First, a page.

A few ideas to discuss with your child
- A stranger can be someone we don’t know or someone we don’t know very well
- When meeting new people we cannot decide who is kind just by looking at them
- Explain to your child that even if a stranger tells them not to, they must always tell a grown-up they trust if someone they don't know talks to them or they feel worried.
Talk with your child about safer strangers
- Safer strangers could be people in uniforms such as police officers, supermarket workers, or teachers.
- If you child is worried or frightened they could look for a safe building, such as a shop, the library, a bank, a doctors surgery or a sports centre and ask for help.
As a parent it is your decision when you let your child go out alone. There is no law stating a specific age BUT we all want our children to feel as safe as possible.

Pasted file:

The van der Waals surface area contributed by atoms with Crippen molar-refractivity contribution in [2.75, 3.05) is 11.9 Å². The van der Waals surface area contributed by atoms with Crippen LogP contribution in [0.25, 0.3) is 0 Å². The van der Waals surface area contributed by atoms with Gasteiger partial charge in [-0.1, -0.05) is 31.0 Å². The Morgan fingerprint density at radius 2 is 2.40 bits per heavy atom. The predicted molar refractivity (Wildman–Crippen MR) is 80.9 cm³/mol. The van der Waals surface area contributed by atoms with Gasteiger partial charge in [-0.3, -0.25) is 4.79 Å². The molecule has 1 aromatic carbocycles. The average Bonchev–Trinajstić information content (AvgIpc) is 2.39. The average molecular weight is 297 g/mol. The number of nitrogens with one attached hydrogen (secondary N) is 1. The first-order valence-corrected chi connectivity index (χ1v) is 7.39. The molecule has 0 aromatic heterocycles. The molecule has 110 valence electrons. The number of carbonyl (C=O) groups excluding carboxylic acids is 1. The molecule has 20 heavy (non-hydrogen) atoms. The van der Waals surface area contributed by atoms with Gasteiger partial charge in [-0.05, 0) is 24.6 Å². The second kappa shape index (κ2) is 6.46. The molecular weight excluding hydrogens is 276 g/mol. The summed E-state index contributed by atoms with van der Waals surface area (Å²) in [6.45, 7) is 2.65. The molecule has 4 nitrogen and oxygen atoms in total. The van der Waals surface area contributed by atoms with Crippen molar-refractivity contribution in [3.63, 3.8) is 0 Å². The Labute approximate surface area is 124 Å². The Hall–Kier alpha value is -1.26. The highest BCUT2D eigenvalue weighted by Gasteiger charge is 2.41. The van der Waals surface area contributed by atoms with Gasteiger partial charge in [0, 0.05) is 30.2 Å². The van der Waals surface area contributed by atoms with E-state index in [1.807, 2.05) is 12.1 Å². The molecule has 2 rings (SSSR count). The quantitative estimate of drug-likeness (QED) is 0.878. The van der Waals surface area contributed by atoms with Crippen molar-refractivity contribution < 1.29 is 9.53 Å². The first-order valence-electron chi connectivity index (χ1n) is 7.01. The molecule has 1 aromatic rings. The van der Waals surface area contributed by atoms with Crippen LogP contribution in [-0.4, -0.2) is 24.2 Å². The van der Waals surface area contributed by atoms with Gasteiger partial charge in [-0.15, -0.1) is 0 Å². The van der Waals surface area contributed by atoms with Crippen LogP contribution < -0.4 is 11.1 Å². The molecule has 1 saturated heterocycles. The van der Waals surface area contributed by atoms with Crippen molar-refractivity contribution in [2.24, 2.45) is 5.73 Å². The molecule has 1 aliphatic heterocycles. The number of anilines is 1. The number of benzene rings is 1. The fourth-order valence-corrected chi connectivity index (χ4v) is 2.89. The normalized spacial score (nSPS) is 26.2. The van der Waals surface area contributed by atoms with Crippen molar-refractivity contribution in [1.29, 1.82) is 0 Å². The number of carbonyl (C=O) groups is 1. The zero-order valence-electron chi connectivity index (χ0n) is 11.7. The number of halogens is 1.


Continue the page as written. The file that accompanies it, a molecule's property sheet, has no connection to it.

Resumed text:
The NSPCC offer some questions you can ask yourself before you make up your mind.
• where and when do they want to go?
• what do they want to do there?
• who's going to be with them?
• how far away are they going?
• what time will they be back?
• how can I get hold of them if I need to?
Talk to your child and make rules together about keeping safe and what they would need to do in an emergency.
Watch this short video from the police. You could watch it with your child to help start the conversation about stranger danger .
Who Can Help?
You can contact a member of the 0-19 Healthy Child Programme by calling Just One Number on 0300 300 0123 or texting Parentline on 07520631590. Our opening hours are 8am-6pm Monday-Friday (excluding bank holidays) and 9am-1pm on Saturdays.
If you feel your child is at immediate risk of harm, or to report any suspicious incidents please call 999. The police will be able to support if required.
Your child’s school may also be able to help you with talking to your child if needed.